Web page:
THE INFLUENCE ON COMMUNICATION EFFECTIVENESS OF EXPLICITLY URGING ACTION AND POLICY CONSEQUENCES.
HUNTER COLL OF THE CITY UNIV OF NEW YORK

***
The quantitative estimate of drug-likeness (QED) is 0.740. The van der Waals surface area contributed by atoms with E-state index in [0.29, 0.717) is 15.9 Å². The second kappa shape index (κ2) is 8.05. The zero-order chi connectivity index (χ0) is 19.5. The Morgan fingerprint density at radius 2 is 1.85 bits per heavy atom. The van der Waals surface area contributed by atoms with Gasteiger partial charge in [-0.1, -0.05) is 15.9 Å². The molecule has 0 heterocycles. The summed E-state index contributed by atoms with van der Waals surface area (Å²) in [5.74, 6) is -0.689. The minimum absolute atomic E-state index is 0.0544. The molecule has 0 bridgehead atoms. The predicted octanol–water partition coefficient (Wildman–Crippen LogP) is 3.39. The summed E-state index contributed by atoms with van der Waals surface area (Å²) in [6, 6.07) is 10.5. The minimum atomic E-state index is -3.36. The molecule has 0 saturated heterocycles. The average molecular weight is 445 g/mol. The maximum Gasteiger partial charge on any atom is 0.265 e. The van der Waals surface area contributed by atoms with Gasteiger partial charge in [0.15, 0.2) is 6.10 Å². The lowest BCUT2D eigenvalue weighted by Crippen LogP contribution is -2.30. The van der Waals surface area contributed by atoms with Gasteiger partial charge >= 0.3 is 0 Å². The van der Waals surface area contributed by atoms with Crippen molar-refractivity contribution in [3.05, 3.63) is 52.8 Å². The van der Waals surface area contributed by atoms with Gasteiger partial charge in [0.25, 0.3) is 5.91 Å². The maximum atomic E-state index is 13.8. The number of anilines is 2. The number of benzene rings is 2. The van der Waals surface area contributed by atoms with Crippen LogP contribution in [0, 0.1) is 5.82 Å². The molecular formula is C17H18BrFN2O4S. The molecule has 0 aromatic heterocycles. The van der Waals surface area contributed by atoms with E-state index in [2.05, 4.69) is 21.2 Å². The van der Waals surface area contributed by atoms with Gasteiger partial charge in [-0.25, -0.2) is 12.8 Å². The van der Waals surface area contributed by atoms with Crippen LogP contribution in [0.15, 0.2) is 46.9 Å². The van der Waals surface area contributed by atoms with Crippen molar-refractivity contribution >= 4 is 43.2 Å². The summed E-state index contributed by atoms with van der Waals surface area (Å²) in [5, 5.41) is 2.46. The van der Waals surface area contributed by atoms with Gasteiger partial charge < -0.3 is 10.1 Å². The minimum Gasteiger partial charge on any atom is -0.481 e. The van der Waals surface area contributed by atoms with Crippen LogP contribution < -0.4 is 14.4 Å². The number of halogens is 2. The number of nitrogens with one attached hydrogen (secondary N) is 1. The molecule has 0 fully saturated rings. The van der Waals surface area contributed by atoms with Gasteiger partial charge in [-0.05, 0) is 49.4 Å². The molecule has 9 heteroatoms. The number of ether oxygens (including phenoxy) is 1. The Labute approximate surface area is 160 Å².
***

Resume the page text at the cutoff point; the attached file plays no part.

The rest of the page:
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Will the explicit recommendation of action and policy consequences that people might find undesirable produce a less favorable change in their evaluation of an attitude object to which these consequences are attached and less willingness to accept the consequences than if no mention is made of them. 144 subjects were exposed to a communication on the usefulness of a course in the history of science, or to a communication which had an additional final paragraph containing explicitly stated consequences, or to no communication at all. The results indicated that, among the initially unfavorable subjects, those exposed to the explicit version exhibited greater favorableness toward the idea of such a course than did the other subjects. Acceptance of the explicitly stated consequences was not differentially affected by the communications. But subjects given the non-explicit communication were less likely than the others to reject the possibility of registering for such a course, an action not explicitly mentioned in either version. Author